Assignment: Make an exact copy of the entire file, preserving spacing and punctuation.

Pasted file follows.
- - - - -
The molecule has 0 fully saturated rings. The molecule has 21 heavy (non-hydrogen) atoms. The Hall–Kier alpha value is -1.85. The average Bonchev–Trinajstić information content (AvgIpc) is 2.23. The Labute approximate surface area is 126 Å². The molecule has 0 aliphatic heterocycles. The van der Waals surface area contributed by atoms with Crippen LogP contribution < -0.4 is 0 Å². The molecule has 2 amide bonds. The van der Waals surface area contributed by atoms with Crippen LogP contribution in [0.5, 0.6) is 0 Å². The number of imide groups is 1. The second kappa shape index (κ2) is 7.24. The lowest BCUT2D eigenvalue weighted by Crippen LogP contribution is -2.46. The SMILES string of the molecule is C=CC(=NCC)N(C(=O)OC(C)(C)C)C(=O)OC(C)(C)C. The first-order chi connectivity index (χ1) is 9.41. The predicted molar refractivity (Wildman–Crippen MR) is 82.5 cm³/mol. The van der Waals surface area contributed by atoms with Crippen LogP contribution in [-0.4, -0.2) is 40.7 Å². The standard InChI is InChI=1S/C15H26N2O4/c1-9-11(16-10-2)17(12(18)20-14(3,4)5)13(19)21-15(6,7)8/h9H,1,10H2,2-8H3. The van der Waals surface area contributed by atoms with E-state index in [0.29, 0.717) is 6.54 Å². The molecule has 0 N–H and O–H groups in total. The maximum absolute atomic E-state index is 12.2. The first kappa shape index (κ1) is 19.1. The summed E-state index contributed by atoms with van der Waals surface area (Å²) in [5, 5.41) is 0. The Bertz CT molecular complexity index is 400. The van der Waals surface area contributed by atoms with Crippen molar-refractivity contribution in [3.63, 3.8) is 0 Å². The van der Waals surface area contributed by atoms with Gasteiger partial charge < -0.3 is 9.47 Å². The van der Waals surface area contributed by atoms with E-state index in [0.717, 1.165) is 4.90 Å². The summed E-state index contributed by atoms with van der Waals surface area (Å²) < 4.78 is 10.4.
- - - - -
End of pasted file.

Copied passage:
The molecule has 0 fully saturated rings. The molecule has 21 heavy (non-hydrogen) atoms. The Hall–Kier alpha value is -1.85. The average Bonchev–Trinajstić information content (AvgIpc) is 2.23. The Labute approximate surface area is 126 Å². The molecule has 0 aliphatic heterocycles. The van der Waals surface area contributed by atoms with Crippen LogP contribution < -0.4 is 0 Å². The molecule has 2 amide bonds. The van der Waals surface area contributed by atoms with Crippen LogP contribution in [0.5, 0.6) is 0 Å². The number of imide groups is 1. The second kappa shape index (κ2) is 7.24. The lowest BCUT2D eigenvalue weighted by Crippen LogP contribution is -2.46. The SMILES string of the molecule is C=CC(=NCC)N(C(=O)OC(C)(C)C)C(=O)OC(C)(C)C. The first-order chi connectivity index (χ1) is 9.41. The predicted molar refractivity (Wildman–Crippen MR) is 82.5 cm³/mol. The van der Waals surface area contributed by atoms with Crippen LogP contribution in [-0.4, -0.2) is 40.7 Å². The standard InChI is InChI=1S/C15H26N2O4/c1-9-11(16-10-2)17(12(18)20-14(3,4)5)13(19)21-15(6,7)8/h9H,1,10H2,2-8H3. The van der Waals surface area contributed by atoms with E-state index in [0.29, 0.717) is 6.54 Å². The molecule has 0 N–H and O–H groups in total. The maximum absolute atomic E-state index is 12.2. The first kappa shape index (κ1) is 19.1. The summed E-state index contributed by atoms with van der Waals surface area (Å²) in [5, 5.41) is 0. The Bertz CT molecular complexity index is 400. The van der Waals surface area contributed by atoms with Crippen molar-refractivity contribution in [3.63, 3.8) is 0 Å². The van der Waals surface area contributed by atoms with Gasteiger partial charge < -0.3 is 9.47 Å². The van der Waals surface area contributed by atoms with E-state index in [0.717, 1.165) is 4.90 Å². The summed E-state index contributed by atoms with van der Waals surface area (Å²) < 4.78 is 10.4.